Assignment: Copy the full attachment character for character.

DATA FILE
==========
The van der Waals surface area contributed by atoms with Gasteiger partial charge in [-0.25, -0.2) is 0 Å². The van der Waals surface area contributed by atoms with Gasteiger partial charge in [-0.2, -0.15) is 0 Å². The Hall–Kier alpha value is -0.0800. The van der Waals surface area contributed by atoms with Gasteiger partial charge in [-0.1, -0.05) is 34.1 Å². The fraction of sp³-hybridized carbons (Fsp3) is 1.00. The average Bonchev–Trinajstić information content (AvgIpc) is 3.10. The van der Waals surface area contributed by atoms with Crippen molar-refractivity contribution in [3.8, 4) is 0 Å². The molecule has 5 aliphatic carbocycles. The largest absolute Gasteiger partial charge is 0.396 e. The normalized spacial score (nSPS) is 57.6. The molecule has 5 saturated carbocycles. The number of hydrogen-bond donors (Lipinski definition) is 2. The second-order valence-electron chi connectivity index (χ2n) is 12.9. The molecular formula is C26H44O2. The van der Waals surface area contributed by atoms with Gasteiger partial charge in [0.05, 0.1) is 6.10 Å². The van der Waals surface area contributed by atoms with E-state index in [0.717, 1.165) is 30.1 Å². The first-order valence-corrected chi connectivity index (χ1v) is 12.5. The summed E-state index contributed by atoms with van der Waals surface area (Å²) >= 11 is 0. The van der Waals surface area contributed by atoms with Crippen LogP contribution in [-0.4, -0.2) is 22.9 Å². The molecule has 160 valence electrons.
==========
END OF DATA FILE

The van der Waals surface area contributed by atoms with Gasteiger partial charge in [-0.25, -0.2) is 0 Å². The van der Waals surface area contributed by atoms with Gasteiger partial charge in [-0.2, -0.15) is 0 Å². The Hall–Kier alpha value is -0.0800. The van der Waals surface area contributed by atoms with Gasteiger partial charge in [-0.1, -0.05) is 34.1 Å². The fraction of sp³-hybridized carbons (Fsp3) is 1.00. The average Bonchev–Trinajstić information content (AvgIpc) is 3.10. The van der Waals surface area contributed by atoms with Crippen molar-refractivity contribution in [3.8, 4) is 0 Å². The molecule has 5 aliphatic carbocycles. The largest absolute Gasteiger partial charge is 0.396 e. The normalized spacial score (nSPS) is 57.6. The molecule has 5 saturated carbocycles. The number of hydrogen-bond donors (Lipinski definition) is 2. The second-order valence-electron chi connectivity index (χ2n) is 12.9. The molecular formula is C26H44O2. The van der Waals surface area contributed by atoms with Gasteiger partial charge in [0.05, 0.1) is 6.10 Å². The van der Waals surface area contributed by atoms with E-state index in [0.717, 1.165) is 30.1 Å². The first-order valence-corrected chi connectivity index (χ1v) is 12.5. The summed E-state index contributed by atoms with van der Waals surface area (Å²) >= 11 is 0. The van der Waals surface area contributed by atoms with Crippen LogP contribution in [-0.4, -0.2) is 22.9 Å². The molecule has 160 valence electrons.